VECAR are novel bolaamphiphilic molecules consisting of two hydrophilic molecular groups, a carnosine derivative and a chromanol group, covalently linked by a hydrophobic alkyl spacer of varying length. Despite the potential for application in various biomedical applications VECAR properties, including their bulk properties, are still largely unknown. The early stage of the self-assembly process of VECAR molecules in water is studied using molecular dynamics simulations. The study reveals that the length of the hydrophobic spacer in VECAR affects the aggregation kinetics as well as the size, shape, density, and atomistic structure of the self-assembled aggregates. A mechanism based on cooperative interactions between water, the hydrophilic hydroxyl group, and the hydrophobic benzene ring of the chromanol head is proposed to explain the ordered packings of chromanols in the self-assembled aggregate structures at the aggregate-water interface.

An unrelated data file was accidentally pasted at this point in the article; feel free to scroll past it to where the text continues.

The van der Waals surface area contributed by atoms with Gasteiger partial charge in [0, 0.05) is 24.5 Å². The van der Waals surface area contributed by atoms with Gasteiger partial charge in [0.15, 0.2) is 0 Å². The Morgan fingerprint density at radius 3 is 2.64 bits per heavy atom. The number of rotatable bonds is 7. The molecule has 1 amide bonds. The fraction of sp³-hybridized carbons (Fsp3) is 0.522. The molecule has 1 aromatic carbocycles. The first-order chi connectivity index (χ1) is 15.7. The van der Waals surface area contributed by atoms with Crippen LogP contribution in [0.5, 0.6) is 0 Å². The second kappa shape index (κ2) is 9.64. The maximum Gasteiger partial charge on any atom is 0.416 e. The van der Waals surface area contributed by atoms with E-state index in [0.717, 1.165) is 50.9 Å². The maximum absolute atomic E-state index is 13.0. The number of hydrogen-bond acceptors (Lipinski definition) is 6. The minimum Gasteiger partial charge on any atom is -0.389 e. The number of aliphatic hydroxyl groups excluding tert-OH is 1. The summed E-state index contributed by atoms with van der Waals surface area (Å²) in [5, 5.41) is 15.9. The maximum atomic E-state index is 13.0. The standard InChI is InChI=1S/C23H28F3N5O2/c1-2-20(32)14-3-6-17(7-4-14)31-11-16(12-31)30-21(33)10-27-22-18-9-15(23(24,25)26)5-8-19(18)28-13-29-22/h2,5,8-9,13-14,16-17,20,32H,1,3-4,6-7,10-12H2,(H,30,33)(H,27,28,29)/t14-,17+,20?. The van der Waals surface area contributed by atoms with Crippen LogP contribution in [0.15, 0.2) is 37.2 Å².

Kim, H. Y., Novak, B. R., Shrestha, B., Lee, S. E., & Moldovan, D. (2017). The role of the asymmetric bolaamphiphilic character of VECAR on the kinetic and structural aspects of its self-assembly: A molecular dynamics simulation study. Colloids and Surfaces A: Physicochemical and Engineering Aspects, 523, 9–18. https://doi.org/10.1016/j.colsurfa.2017.03.060